Even the children during the second world war were aware of being patriotic and helping with the war effort.
I was in the fourth grade in a rural school at the time. The teacher asked us to bring newspapers and crushed tin cans. She would take them to the salvage center in town. She urged us to save our pennies and nickels to buy saving stamps instead of candy. When we had enough stamps saved we could buy a War Bond. How patriotic we felt!
But the oddest things we gathered were ripe, dried milkweed pods with the seeds and the silk in them. The teacher told us that the soft down in the pods was to be used as a filler in clothing and bedding for the solders to make it warm, yet not heavy.
The theater manager sometimes offered tickets to a movie if we would bring two or three pounds of scrap iron to him. Of course, we wanted to see the show, so we hunted for scrap iron on the farm and took it to the manager in exchange for a ticket to see the show. As children, we worked hard, to be patriotic.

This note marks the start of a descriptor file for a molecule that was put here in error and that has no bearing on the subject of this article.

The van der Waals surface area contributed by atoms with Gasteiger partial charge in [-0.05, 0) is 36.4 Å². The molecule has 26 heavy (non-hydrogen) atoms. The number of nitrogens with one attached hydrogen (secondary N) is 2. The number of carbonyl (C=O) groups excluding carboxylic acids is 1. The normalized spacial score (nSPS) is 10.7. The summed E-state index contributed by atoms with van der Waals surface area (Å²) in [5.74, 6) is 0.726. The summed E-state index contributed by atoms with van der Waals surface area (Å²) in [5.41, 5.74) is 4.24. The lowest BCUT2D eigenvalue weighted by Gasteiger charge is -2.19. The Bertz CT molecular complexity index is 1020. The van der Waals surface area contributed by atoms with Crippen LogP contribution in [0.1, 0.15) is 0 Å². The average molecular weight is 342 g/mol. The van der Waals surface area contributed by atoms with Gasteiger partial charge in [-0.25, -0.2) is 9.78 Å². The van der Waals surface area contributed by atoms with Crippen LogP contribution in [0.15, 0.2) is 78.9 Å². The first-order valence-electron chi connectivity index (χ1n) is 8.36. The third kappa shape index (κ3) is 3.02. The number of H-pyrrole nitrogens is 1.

Back in 1955 a call went out from the editors of the then Capper’s Weekly asking for readers to send in articles on true pioneers. Hundreds of letters came pouring in from early settlers and their children, many now in their 80s and 90s, and from grandchildren of settlers, all with tales to tell. So many articles were received that a decision was made to create a book, and in 1956, the first My Folks title – My Folks Came in a Covered Wagon – hit the shelves. Nine other books have since been published in the My Folks series, all filled to the brim with true tales from Capper’s readers, and we are proud to make those stories available to our growing online community.